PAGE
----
Proper Point-of-Use Pre-cleaning Is Critical to Endoscope Reprocessing

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endoscope cleaning
In the real estate business, the key to success is location, location, location. For thorough endoscope reprocessing, the key is pre-clean, pre-clean and … pre-clean.

“Even if endoscope reprocessing is delayed, pre-cleaning should always be performed at the bedside immediately after use, according to current standards of practice,” write Hyun Ho Choi and Young-Seok Cho in a study published in Clinical Endoscopy.

Pre-cleaning helps prevent the buildup of potentially infectious bioburden and biofilm on endoscopes. “Bioburden” is a mixture of blood, tissue, mucus, feces and other bodily substances left behind on the internal and external surfaces of endoscopes after a procedure. 

Bioburden is defined as the “population of viable microorganisms on a product and/or a sterile barrier system,” which is measured as “the total count of bacterial and fungal colony-forming units (CFUs) per single item,” according to ANSI/AAMI ST79:2017. 

Biofilm is a mass of microbes and organic material that adheres tightly to almost all moist solid surfaces, soft organic tissues and liquid-air interfaces. The microbes form a structure protected by a polysaccharide “shield” that resists cleaning efforts.

Biofilm prevents thorough disinfection or sterilization, and if not removed, can create patient safety risks such as toxic reactions and potential infection transmission.

Endoscope design makes these devices vulnerable to both bioburden and biofilm development. The long, thin channels and tubes inside endoscopes can trap and hold bioburden and promote biofilm development. 

Pre-cleaning inhibits the formation of bacterial biofilm, which can start forming within minutes. This is why “bedside” pre-cleaning—in the procedure room—is so important in ensuring thorough reprocessing.

The following steps for pre-cleaning endoscopes are based on recommendations by The Society of Gastroenterology Nurses and Associates (SGNA), and by the International Association of Healthcare Central Service Materiel Management (IAHCSMM).

  1. Everyone involved in pre-cleaning should wear appropriate personal protective equipment (PPE).
  2. Begin pre-cleaning immediately after the procedure. Wipe down the insertion tube with a sponge saturated with enzymatic detergent to remove as much soil as possible.
  3. Aspirate enzymatic detergent through the scope’s channel systems.
  4. Following the manufacturer’s instructions for use (IFU), clear the air and water channels and lumens (light channels). Use sterile water. Do not use saline, which can cause corrosion.
  5. Detach reusable, removable components such as the air/water valve, suction valve and biopsy port cap and soak in detergent solution. Minimize patient risk by utilizing single-use disposable valves when possible which eliminate the need for manual cleaning and reprocessing reusable valves.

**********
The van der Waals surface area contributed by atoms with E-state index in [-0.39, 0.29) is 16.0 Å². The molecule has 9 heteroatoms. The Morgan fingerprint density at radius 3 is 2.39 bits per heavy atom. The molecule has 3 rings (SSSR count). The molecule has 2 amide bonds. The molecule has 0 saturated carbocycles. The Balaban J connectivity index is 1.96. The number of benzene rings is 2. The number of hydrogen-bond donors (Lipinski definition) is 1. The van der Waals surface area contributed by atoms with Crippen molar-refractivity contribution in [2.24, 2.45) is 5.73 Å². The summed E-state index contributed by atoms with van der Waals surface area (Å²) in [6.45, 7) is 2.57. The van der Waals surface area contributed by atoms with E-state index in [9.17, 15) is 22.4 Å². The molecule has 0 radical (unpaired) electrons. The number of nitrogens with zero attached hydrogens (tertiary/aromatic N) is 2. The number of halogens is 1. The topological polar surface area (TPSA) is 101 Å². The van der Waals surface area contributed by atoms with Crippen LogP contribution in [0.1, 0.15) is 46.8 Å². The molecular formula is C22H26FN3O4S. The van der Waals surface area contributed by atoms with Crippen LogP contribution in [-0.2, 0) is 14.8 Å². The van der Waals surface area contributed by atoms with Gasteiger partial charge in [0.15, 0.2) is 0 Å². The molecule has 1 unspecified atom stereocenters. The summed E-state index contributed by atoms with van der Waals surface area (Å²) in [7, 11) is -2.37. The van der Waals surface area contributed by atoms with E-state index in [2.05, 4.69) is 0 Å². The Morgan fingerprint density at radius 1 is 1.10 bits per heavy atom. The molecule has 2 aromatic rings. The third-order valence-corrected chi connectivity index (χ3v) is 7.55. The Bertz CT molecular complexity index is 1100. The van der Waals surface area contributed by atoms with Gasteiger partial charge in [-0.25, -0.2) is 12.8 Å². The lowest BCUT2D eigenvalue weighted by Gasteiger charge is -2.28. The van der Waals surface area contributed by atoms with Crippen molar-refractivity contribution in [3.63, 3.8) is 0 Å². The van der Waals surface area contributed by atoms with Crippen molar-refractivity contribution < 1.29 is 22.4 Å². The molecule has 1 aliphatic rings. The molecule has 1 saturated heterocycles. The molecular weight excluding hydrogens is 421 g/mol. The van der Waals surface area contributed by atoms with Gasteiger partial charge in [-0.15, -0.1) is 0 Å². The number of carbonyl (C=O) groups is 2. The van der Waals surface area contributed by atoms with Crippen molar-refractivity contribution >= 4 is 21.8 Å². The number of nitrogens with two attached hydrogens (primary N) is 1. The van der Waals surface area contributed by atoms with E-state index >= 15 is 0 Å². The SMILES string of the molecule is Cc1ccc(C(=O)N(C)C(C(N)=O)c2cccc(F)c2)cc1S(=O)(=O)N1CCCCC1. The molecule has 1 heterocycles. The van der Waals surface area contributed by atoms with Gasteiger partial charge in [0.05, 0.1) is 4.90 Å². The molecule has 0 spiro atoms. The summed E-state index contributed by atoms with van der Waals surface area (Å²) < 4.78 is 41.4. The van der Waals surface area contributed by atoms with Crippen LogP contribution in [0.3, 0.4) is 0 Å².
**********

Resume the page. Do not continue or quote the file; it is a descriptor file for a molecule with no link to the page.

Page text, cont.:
Ruhof offers several convenient options for bedside pre-cleaning. Ruhof’s Endozime SLR Phase One Bedside Kit contains everything needed to effectively pre-clean the outside sheath and inside channels of endoscopes.

Endozime SLR with Bioclean technology is the only enzymatic detergent that displaces synthetic lipids at a molecular level so they can be rinsed away, while also dissolving blood, fat, carbohydrates, starches and protein. It is pH neutral, non-abrasive and biodegradable.

Packed in a 250 or 500 milliliter plastic jar, the one-use Endozime SLR Bedside Kit includes a specially contoured sponge pre-saturated with Endozime SLR to remove gross soils from the sheath. It also includes Endozime SLR enzymatic solution for suctioning through the channels.

The Ruhof ScopeValet CleanStart Bedside Kit includes the same items as the Phase One kit in a convenient disposable pouch. It is also available in 250- and 500-milliliter sizes.

Packaged in a biodegradable tray, Ruhof’s ScopeValet ECO Bedside Kit is the only “green” bedside care kit that can remove synthetic lipids. It contains a bagged contoured sponge presaturated with 1-ounce of Endozime SLR enzymatic solution. Just add the desired amount of water (250/500mL) according to the instructions and suction through the endoscope’s channels.

Additional contoured Endozime Sponges pre-saturated with Bio-Clean Technology are available separately.

Finally, the single-use ScopeValet™ Guardian Disposable Valve Set, for use in Olympus 140/160/180/190/240/260 Series Endoscopes, prevent cross contamination by eliminating the need for reprocessing reusable valves. Each set contains a disposable air/water valve, suction valve, biopsy valve, and auxiliary water connector.

Pre-cleaning takes time, but with so much on the line, it’s a critical investment in patient safety. 

Please visit Ruhof at if you have questions about products or procedures.

Ruhof is offering continuing education courses at this year's virtual AORN Global Surgical Conference & Expo May 1 - July 31. We will be presenting "Endoscope Reprocessing: Why the Critical Steps are Critical" and "Instrument and Scope Reprocessing: A Closer Look at Proper Cleaning and Verification," each worth two credits.

AORN members can find our courses by clicking Exhibitor Education in the Expo Hall. Not an AORN member? Register for access to this year's Expo virtually. 

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